Pyrolysis - converting organic material into liquid fuels.
I came to USU in 2011 from Virginia Tech. As one of USU's newer USTAR hires, my research centers around technology that will turn various organic materials into fuel. I became interested in this field because I grew up on a farm. Growing up, I always asked myself, "What can we do with all of these raw materials?" When I went to college, I knew the biggest challenge facing our time would be energy, whether we liked it or not. In that case, I knew that's where I should be.
I have been working in this area for over a decade. When I was at Virginia Tech, poultry farms came tome with a problem in need of a solution. More than 5.6 million tons of poultry litter are produced each year in the United States. All of this waste is smelly, bulky, hard to transport, and can lead to dangerous phosphorus pollution. Once I analyzed the droppings, I realized that the pyrolysis process can be used to turn the poultry waste into biofuel. Think of it as "poop power." This fuel can be used just like regular gasoline – my students at VA Tech used fuel they created rather than bought to drive over 1,500 miles to a football game. Here at USU we are continuing that same exciting work.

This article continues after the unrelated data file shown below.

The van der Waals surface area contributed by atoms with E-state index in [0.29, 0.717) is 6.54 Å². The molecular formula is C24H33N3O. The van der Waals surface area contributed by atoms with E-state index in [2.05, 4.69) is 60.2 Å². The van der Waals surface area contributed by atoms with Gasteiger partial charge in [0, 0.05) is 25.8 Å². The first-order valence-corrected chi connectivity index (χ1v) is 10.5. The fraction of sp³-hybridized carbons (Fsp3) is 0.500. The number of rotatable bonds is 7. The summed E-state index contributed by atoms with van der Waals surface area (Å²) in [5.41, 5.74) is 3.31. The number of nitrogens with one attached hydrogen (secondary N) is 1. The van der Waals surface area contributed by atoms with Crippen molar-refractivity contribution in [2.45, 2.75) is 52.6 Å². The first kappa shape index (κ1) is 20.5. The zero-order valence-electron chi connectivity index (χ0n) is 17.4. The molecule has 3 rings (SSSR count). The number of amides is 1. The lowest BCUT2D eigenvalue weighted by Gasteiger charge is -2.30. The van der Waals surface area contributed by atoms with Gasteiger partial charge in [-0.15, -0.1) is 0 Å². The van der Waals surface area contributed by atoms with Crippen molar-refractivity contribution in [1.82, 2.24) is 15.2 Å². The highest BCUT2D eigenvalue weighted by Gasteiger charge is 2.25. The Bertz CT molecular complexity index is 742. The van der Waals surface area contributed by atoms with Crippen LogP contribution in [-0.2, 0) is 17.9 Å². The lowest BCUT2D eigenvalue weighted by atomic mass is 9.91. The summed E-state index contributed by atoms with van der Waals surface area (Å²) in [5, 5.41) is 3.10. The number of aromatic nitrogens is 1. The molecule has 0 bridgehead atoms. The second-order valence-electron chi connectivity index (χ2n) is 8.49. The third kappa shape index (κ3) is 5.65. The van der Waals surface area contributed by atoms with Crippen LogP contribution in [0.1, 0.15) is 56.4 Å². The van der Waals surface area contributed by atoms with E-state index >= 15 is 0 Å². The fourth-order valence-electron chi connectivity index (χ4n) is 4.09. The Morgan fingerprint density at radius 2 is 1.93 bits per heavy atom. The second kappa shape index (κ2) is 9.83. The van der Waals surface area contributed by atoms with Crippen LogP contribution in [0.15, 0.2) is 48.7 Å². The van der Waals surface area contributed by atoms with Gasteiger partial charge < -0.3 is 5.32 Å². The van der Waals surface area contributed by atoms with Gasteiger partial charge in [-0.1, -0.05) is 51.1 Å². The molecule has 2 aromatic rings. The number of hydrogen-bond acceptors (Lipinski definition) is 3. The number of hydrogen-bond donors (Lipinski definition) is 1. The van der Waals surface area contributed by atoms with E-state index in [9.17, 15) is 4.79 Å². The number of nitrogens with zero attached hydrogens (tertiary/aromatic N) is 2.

My lab is called the Thermochemical Lab. It is here that my students and I practice the concept of pyrolysis – converting organic material into liquid fuels. Nature takes billions of years to convert organic material to crude oil. We cannot wait for that long so what we are trying to do is find a way to make oil for ourselves; if we can do this, we can literally grow our fuel.
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